10 Tips For Obtaining Good Asthma Control
Last updated: March 2021
While there is no cure for asthma, it can be controlled. This means that asthma episodes can be prevented, or at least made less severe when they do occur. Here are 10 tips to obtaining ideal control of your asthma.
- See an asthma doctor regularly. Doctors can make sure you are properly diagnosed so you can get the treatment you need to obtain ideal asthma control. Most asthma experts recommend you see an asthma doctor every three months, or even more frequently until your asthma is controlled. Then you should see your doctor at least once every year.
- Learn what medicine works best. Your doctor may prescribe asthma medicine to help you prevent and control your asthma. Some asthmatics benefit from just one medicine, although sometimes a combination of medicines are needed. The best way of learning what medicines work best for you is a matter of trial and error.
- Take your asthma controller medicinesevery day! Controller medicines are those that you take every day to make your airways less sensitive to asthma triggers. These work to prevent asthma, or make it less severe when it does occur. These medicines take 2-3 weeks to start working, and so you will need to take them every day to enjoy the benefits. You should take them even when you feel good, especially when you feel good.
- Have a rescue inhaler nearby at all times. If you have asthma your doctor should prescribe for you a rescue inhaler. This is a small, hand-held device that can help you get your breath back quick. It's portable and easy to use. You should take it with you wherever you go so that you can quickly end asthma episodes when they do occur.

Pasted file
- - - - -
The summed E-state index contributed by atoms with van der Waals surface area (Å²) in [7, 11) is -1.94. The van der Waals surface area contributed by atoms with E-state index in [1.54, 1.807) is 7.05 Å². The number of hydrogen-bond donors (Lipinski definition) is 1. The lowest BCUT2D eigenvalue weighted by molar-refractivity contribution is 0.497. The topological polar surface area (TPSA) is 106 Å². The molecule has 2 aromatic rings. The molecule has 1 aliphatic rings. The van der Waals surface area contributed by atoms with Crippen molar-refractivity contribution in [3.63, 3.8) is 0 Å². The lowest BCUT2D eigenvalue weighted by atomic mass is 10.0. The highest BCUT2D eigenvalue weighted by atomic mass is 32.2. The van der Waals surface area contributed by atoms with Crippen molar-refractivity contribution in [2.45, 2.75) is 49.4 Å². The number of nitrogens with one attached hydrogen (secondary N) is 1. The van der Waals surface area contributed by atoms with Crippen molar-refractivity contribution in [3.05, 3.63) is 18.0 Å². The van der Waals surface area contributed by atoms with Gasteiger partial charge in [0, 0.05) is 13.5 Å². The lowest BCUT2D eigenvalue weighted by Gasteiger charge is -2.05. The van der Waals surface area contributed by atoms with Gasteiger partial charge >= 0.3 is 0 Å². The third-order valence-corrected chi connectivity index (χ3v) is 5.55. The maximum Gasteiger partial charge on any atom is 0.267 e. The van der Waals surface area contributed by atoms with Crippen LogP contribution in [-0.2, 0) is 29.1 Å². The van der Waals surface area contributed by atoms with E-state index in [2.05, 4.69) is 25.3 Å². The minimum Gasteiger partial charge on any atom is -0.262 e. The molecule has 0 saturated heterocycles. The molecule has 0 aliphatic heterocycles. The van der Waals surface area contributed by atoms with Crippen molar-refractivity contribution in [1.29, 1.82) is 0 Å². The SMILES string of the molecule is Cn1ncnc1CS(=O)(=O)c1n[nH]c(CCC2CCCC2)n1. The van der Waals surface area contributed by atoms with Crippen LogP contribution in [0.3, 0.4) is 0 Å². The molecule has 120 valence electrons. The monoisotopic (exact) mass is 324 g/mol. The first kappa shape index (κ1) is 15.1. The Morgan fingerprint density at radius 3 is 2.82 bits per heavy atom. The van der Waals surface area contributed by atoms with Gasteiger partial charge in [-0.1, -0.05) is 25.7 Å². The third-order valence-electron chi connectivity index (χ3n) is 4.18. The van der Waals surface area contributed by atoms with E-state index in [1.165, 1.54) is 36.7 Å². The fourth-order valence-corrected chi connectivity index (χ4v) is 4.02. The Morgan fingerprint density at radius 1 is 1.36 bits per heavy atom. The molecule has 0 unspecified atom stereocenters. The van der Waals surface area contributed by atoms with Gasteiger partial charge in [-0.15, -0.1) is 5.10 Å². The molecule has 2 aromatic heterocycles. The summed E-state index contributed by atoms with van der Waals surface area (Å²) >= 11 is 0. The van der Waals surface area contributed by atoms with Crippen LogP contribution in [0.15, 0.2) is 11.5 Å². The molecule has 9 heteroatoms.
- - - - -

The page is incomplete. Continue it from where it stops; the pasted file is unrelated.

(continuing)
- Create an asthma action plan. This is a plan you work on with your doctor to determine what actions you take when you feel asthma symptoms. It can help you decide when to use your rescue inhaler, when to call your doctor, or when to call 911. It should be written on one side of one sheet of paper and kept in an easy to find location, such as on the refrigerator door.
- Learn your early warning symptoms. A neat thing about asthma is it gives you some early warning symptoms to let you know an asthma attack is impending. These symptoms include a headache, itchy throat, itchy eyes, runny nose, chest tightness, or anxiety. Once observed, you should refer to your asthma action plan to decide what actions to take to stave off an asthma attack.
- Learn your asthma triggers. These are things that might trigger your asthma when you are exposed to them. They may include allergens such as dust mites, pollen, cockroach urine, mold spores, and certain foods. They may include anxiety, strong smells, cigarette smoke, wood smoke, or even exercise. Your doctor can help you both identify and control your asthma triggers.
- Keep an asthma journal. This can be something as simple as a spiral tablet, although it can also involve using an asthma app. At the end of every day, you should record what symptoms you felt, what caused them, and what you did to feel better. You should then take this with you to your doctor’s appointments. It can be used as a guide to make any necessary adjustments to your asthma treatment regimen or your asthma action plan.
- Use a Peak Flow Meter. This is a small hand-held device that you blow into, and it measures how much air you can exhale. You should use it every day at the same time, such as every morning or every night before bed, or both. You should then record your number in your asthma journal. More often than not, your peak flow numbers will start to trend downward before you even feel asthma symptoms, and this can act as a guide to when to take action.
- Learn as much as you can about asthma. Make yourself an asthma expert. This usually starts by talking to your doctor. There are tons of really good books that explain this disease and how to live a normal life with it. Another good option is by hanging out in asthma communities like ours.
Most people are able to obtain ideal asthma control. The tips offered here should start you on your way to easier breathing and normal living with asthma.
This article represents the opinions, thoughts, and experiences of the author; none of this content has been paid for by any advertiser. The Asthma.net team does not recommend or endorse any products or treatments discussed herein. Learn more about how we maintain editorial integrity here.
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